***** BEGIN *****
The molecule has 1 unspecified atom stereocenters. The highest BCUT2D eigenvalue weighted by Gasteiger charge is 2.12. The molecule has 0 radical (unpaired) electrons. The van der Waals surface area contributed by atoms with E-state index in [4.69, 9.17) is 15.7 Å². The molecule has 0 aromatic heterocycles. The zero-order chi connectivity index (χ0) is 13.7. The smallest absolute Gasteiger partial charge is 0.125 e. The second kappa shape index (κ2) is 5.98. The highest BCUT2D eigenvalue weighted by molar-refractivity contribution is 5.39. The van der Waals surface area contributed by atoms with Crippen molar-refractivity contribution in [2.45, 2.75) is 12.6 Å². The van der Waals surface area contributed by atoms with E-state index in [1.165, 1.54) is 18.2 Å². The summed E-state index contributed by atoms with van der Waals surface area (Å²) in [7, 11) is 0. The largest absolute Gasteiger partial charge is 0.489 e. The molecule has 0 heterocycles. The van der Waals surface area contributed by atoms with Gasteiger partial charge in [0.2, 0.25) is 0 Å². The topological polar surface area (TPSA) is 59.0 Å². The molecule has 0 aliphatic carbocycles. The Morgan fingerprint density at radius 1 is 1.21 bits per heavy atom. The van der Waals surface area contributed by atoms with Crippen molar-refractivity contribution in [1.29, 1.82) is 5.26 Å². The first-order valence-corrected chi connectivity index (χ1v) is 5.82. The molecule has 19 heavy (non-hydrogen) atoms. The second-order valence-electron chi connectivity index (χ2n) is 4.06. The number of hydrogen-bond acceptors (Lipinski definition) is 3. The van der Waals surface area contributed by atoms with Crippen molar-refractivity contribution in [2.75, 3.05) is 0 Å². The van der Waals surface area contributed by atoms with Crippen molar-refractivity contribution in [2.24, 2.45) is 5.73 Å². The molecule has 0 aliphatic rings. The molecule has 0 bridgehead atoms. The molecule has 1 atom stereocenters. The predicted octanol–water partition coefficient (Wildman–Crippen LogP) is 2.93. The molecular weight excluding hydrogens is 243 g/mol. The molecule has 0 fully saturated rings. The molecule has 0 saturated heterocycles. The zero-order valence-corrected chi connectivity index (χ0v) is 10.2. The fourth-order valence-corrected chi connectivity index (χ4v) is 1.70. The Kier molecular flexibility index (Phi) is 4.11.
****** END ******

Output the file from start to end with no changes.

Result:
The molecule has 1 unspecified atom stereocenters. The highest BCUT2D eigenvalue weighted by Gasteiger charge is 2.12. The molecule has 0 radical (unpaired) electrons. The van der Waals surface area contributed by atoms with E-state index in [4.69, 9.17) is 15.7 Å². The molecule has 0 aromatic heterocycles. The zero-order chi connectivity index (χ0) is 13.7. The smallest absolute Gasteiger partial charge is 0.125 e. The second kappa shape index (κ2) is 5.98. The highest BCUT2D eigenvalue weighted by molar-refractivity contribution is 5.39. The van der Waals surface area contributed by atoms with Crippen molar-refractivity contribution in [2.45, 2.75) is 12.6 Å². The van der Waals surface area contributed by atoms with E-state index in [1.165, 1.54) is 18.2 Å². The summed E-state index contributed by atoms with van der Waals surface area (Å²) in [7, 11) is 0. The largest absolute Gasteiger partial charge is 0.489 e. The molecule has 0 heterocycles. The van der Waals surface area contributed by atoms with Gasteiger partial charge in [0.2, 0.25) is 0 Å². The topological polar surface area (TPSA) is 59.0 Å². The molecule has 0 aliphatic carbocycles. The Morgan fingerprint density at radius 1 is 1.21 bits per heavy atom. The van der Waals surface area contributed by atoms with Crippen molar-refractivity contribution in [1.29, 1.82) is 5.26 Å². The first-order valence-corrected chi connectivity index (χ1v) is 5.82. The molecule has 19 heavy (non-hydrogen) atoms. The second-order valence-electron chi connectivity index (χ2n) is 4.06. The number of hydrogen-bond acceptors (Lipinski definition) is 3. The van der Waals surface area contributed by atoms with Crippen molar-refractivity contribution in [2.75, 3.05) is 0 Å². The van der Waals surface area contributed by atoms with Crippen molar-refractivity contribution in [2.24, 2.45) is 5.73 Å². The molecule has 0 aliphatic rings. The molecule has 0 bridgehead atoms. The molecule has 1 atom stereocenters. The predicted octanol–water partition coefficient (Wildman–Crippen LogP) is 2.93. The molecular weight excluding hydrogens is 243 g/mol. The molecule has 0 fully saturated rings. The molecule has 0 saturated heterocycles. The zero-order valence-corrected chi connectivity index (χ0v) is 10.2. The fourth-order valence-corrected chi connectivity index (χ4v) is 1.70. The Kier molecular flexibility index (Phi) is 4.11.